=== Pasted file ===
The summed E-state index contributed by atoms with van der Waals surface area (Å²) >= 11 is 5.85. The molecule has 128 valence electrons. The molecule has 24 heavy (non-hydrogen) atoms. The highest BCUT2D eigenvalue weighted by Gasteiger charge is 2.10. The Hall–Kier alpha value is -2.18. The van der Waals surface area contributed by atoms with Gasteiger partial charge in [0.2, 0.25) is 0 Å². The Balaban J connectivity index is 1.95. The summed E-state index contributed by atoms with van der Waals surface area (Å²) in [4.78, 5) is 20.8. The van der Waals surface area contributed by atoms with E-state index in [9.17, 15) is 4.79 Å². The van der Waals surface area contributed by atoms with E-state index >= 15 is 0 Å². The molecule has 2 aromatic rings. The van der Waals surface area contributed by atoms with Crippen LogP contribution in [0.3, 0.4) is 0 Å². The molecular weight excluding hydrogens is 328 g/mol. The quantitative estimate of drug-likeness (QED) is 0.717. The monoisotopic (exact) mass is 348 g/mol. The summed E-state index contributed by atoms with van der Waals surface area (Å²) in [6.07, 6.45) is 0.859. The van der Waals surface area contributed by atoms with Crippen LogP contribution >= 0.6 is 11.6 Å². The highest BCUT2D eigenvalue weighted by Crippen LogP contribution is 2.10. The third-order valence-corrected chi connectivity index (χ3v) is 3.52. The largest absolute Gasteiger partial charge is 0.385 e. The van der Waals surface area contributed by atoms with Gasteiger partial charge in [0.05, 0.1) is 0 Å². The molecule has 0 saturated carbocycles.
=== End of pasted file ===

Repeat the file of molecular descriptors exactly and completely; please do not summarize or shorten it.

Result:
The summed E-state index contributed by atoms with van der Waals surface area (Å²) >= 11 is 5.85. The molecule has 128 valence electrons. The molecule has 24 heavy (non-hydrogen) atoms. The highest BCUT2D eigenvalue weighted by Gasteiger charge is 2.10. The Hall–Kier alpha value is -2.18. The van der Waals surface area contributed by atoms with Gasteiger partial charge in [0.2, 0.25) is 0 Å². The Balaban J connectivity index is 1.95. The summed E-state index contributed by atoms with van der Waals surface area (Å²) in [4.78, 5) is 20.8. The van der Waals surface area contributed by atoms with E-state index in [9.17, 15) is 4.79 Å². The van der Waals surface area contributed by atoms with E-state index >= 15 is 0 Å². The molecule has 2 aromatic rings. The van der Waals surface area contributed by atoms with Crippen LogP contribution in [0.3, 0.4) is 0 Å². The molecular weight excluding hydrogens is 328 g/mol. The quantitative estimate of drug-likeness (QED) is 0.717. The monoisotopic (exact) mass is 348 g/mol. The summed E-state index contributed by atoms with van der Waals surface area (Å²) in [6.07, 6.45) is 0.859. The van der Waals surface area contributed by atoms with Crippen LogP contribution >= 0.6 is 11.6 Å². The highest BCUT2D eigenvalue weighted by Crippen LogP contribution is 2.10. The third-order valence-corrected chi connectivity index (χ3v) is 3.52. The largest absolute Gasteiger partial charge is 0.385 e. The van der Waals surface area contributed by atoms with Gasteiger partial charge in [0.05, 0.1) is 0 Å². The molecule has 0 saturated carbocycles.